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The Message
Evansville, Indiana
July 11, 1997     The Message
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July 11, 1997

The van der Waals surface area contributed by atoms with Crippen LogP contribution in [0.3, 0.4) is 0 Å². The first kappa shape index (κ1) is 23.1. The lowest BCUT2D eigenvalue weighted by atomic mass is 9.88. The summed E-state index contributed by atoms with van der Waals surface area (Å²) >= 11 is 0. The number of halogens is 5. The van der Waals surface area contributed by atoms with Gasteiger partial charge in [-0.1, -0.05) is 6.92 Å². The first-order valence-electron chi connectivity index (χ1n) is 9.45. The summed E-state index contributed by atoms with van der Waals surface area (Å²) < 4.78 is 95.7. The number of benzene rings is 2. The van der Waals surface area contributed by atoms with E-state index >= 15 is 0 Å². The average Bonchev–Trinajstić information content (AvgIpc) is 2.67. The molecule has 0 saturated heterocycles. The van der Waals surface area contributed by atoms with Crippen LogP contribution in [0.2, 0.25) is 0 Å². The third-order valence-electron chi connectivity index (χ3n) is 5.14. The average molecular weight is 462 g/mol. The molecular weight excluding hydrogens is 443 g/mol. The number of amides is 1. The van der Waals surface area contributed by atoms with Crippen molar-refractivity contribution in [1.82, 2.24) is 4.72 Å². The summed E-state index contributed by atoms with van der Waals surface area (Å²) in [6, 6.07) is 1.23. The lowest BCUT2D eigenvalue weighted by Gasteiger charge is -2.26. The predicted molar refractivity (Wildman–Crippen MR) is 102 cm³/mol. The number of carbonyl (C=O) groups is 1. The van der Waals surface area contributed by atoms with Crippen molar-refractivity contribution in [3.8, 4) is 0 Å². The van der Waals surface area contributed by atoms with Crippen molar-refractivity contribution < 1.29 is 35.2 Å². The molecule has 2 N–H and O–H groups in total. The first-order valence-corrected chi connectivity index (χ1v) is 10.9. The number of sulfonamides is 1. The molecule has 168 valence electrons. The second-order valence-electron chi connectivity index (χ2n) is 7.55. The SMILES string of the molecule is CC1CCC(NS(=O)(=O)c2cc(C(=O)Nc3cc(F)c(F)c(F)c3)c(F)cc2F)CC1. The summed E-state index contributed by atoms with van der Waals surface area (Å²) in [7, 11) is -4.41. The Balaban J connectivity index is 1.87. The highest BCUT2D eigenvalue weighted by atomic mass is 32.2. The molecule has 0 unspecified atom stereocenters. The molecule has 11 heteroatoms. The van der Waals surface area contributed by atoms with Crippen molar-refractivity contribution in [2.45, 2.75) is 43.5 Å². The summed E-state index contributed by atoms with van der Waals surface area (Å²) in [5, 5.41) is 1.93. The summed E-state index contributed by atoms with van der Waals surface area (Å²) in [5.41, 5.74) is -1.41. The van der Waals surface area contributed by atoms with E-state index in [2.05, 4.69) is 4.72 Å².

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2 The Message .-- for Catholics of Southwestern Indiana Petersburg parish celebrates 150 ye Following is the text of a homily delivered by Father Ray- mond Reising, June 29, at the celebration of the Sesquicenten- nial of Sts. Peter and Paul Church, Petersburg. I am honored to have been asked to speak for this special occasion. Yet, I am at a loss as to what I might say and be brief enough for you to appreciate some thoughts that might add to this unusual celebration. So many of the historical inci- dents and stories of Sts. Peter and Paul parish are lost, and, of course, there is no one who can give us a personal account. Some historical facts have been carried down through its 150 years. When the centennial was observed in 1947 there were still a few who could recall early events from old-timers. My tenure here was for only 43 months in 1951 through 1954, two percent of the history of the parish, a mere ripple in its long history. The number of priests whose mihistry touched the parish is quite lage. We can be very grateful to Msgr. Michael Wolf, the first resident pastor, 1946- 1951, who compiled a short his- tory at the time of the centenni- al. We have no record of missionary priests who may have visited before the parish founding in 1846. We do have the names of 43 priests who served here. The parish was under the care of St. Mary, Huntingburg; Jasper College (some of the staff there); St. John, Warrick County; St. Bernard, Fort Branch; St. Simon, Washington; St. Fran- cis Xavier Cathedral, Vin- cennes; St. Meinrad, and St. Philip Neri, Bicknell. To number those who served as pastors in residence: Father Michael Wolf, myself, Father Raymond Reising, Father Thomas Mindrup, Father For- rest Strange, Father Larry Vieck, Father William Schwenk, Father John Emge, Father John Lefler, Father David Fleck, Father Leo Kiesel, Father William Dietsch, and now Father Edward Schneider. Father Clemens Hut is still liv- ing and served the parish from Bicknell. In 1846 Sts. Peter and Paul was established as a mission from the cathedral in Vincennes and in 1847 the first church was built near the White River and the Erie Canal. In 1847, that same year Bishop de La Hai- landiere resigned as Bishop of Vincennes and was succeeded by Bishop Bazin who lived only a short time. It needs to be noted that "Canal Fever" raged through the country and among canals being built was the Wabash and Erie Canal which was 468 miles long from Lake Erie to Evansville and touched Petersburg. High- way signs in southern Indiana mark its crossing. At the time of the founding of the parish, the canal was under construction. The canal was first opened from Lake Erie to Lafayette, Indiana in 1843 and continued south to Evansville in 1853. It was at first intended to be an economic bonanza for settlements but it was doomed by the railroads before it was completed. It oper- ated until 1862 and when it was sold in 1876, the stockholders received only 40 percent of their investment. Thousands of Irish immi- grants were imported and set to backbreaking labor digging the canal by shovel and wheel bar- row. Along with small wages and a ration of liquor daily, home- steading was included. It can be assumed that the Irish laborers were at least nom- inally Catholic and at some time were cared for by the tiny church on the canal. These would be cared for by the first church built in 1847 Today's celebration of the founding of this parish should be an important point in reminding us that being Catholic is founded on the con- cept of parish membership. The Lord made it clear that his fol- lowers would be like a family with each knowing, helping, and loving all the others. Being a Christian never was meant to be a do-it-yourself, go-it-alone proposition. We are to be a fam- ily in Christ and our family home in Christ is the parish. Before there can be a parish there must be Catholics. The faithful always come before there can be a pastor. Often in the past groups of Catholics would organize and approach River If he appeared, there would be Mass; if not, they had the Rosary. In 1924, this present church was built at a cost of $17,000. The church was blessed by Father Gregorie, pastor of the Old Cathedral. Father Albert Wicke preached the first sermon -- on tolerance -- at the height of much anti-Catholicism. The preacher's famous comparison of Catholic and non-Catholic was that during WW I the blood of both was red. Due to the small number of Catholics in the early years and difficult transportation spiritu- al care must have been limited. Living in Pike County meant that Catholics were in a very unfriendly environment and alien culture. In 1951 while I was here, Mr. Adams in his drug store, a Catholic, said to me: "The people here do not agree with you, but they try to be friendly. And they were friendly and my time here was enjoyable and I feel, fruitful. We must admire the faith that Catholics had through the years. Parish families were quite mixed in those days, made up of Catholics from outside and many converts. While I was here there were only two fami- lies where both were cradle eing a Christian never was meant to be a do-it-yourself, go-it-alone proposition. We are to be a family in Christ and our family home in Christ is the parish. the bishop for a pastor. The parish is not a set of buildings. Aparish is defined as a definite community of Christ- ian faithful established on a sta- ble basis within a particular Church. The pastoral care of the parish is entrusted to a pastor as its own shepherd under the authority of a diocesan bishop. (Canon 515) As a general rule a parish is territorial; that is, it embraces the Christian faithful within a certain territory. You really don't join a parish; you live in a parish by reason of your residence. You don't join your county, state or city. You should feel your fideli- ty to Sts. Peter and Paul. Now in inner cities we have nearly empty churches; the people have moved to the suburbs. Buildings we have indicated do not constitute a parish. Devout Catholics do. The percentage of Catholics in Pike County has always been small. When we see this beauti- ful church, the ample rectory and recent parish hall, we rec- ognize that there has been great interest, sacrifice and hard work over 150 years. In 1886 a second church was built m a small frame building near the railroad station and Seventh Street at a cost of $800 and at the time was assigned as a mission to St. John, Warrick County. Old-timers said that water came up in the church during flooding and the priest's alb often was coated at the bot- tom with mud. Somewhere in that time span priests who served from across the river took a rowboat to cross the White Catholics. A fully Catholic cul- ture in line with well estab- lished ethnic parishes was diffi- cult; there was no economic development other than the mines and later the power plants. In developed Catholic Communities there is a tradi- tion that is handed on from one generation to another. A Catholic parish cemetery found an historical backdrop with more than one generation rest- ing there. Unfortunately I fear that some of these communities might be losing their roots. To practice an active faith in Pike County requires faith and it is alive. The shortage of priests is a concern of us all and in smaller parishes this is a major anxiety. It will effect not only the small parishes but all parishes. Parishes where two or even three priests once served now are served by only one and some will share with other parishes. We trust that a renewed life of prayer and exem- plary virtuous living will strengthen our youth to answer the call God must cer- tainly be giving to the priesthood and religious life. May the materialism and pleasure seeking of our times not deter them from answer- ing the call with courage. As Catholics we have to make a choice. Whether we live with Christian values, or we live with no values. If we wish to have a Christian civilization, we must be Christian in a Catholic way. We must stand on Christian prin- ciple. Anything worth- while depends on princi- ple. This does not mean we force others to sub- scribe to them nor does it mean that we must yield to principles contrary to our belief. We simply have the right to be what we are Catholic and to serve the Lord as the Lprd expects to do. With God's grace we can all live in a culture alien to Christian princi- ples. You have the build- ings and as I have said, build- ings do not make a parish. With high standards, make your parish grow in Christ. Respond to the inspirations of the Holy Spirit. We all have work to do. Build up your parish commu- nity where more will be expect- ed of the lay Catholic. Use your talents; make the parish stronger by your presence. There are so many needs, not merely financial and materi- al but devotional and spiritu- al. Don't be an anonymous Catholic, fleeing responsibili- ty to your parish family. What is needed is a parish of strong dedicated men and women of faith who will carry the parish across the Thresh- old of Hope into the Third , Millennium, onward. May the faith which over- came many obstacles and called for sacrifice and hard work of the past 150 years continue to bless you and generate a parish spirit that will be a reflection on the pioneers who built your parish from a tiny church on the canal to grow into parish of outstanding faith. We invoke the intercession of Sts. Peter and Paul on this, their Feast Day, and in the parish whose patron they are. "This day has been made holy by the martyrdom of the Blessed Apostles Peter and Paul," said '!);ii July11, FATHER RAY Father Ray ordained Feb. 2, the first priests established Diocese ville. He served Evansville, Wash burg, Elberfeld, land and Red BJ retiring in 1984. St. Augustine fame has and their image has h" ends of the eart., They were selected  himself, as leaders tolic band of were outstanding in courage and daring kind of faith that ers once they had supreme test of their faith. ferent envire Galilee as a as a brilliant scholar among Jews, Romans as a Let us pray to be true faith which has phrough the Apostles aul: Lord, our God, us through the apostles who faith of the infant upon this parish. and Paul Parish to fully that faith taught and for w Amen. . : = STS. PETER AND PAUL, PETERSBURG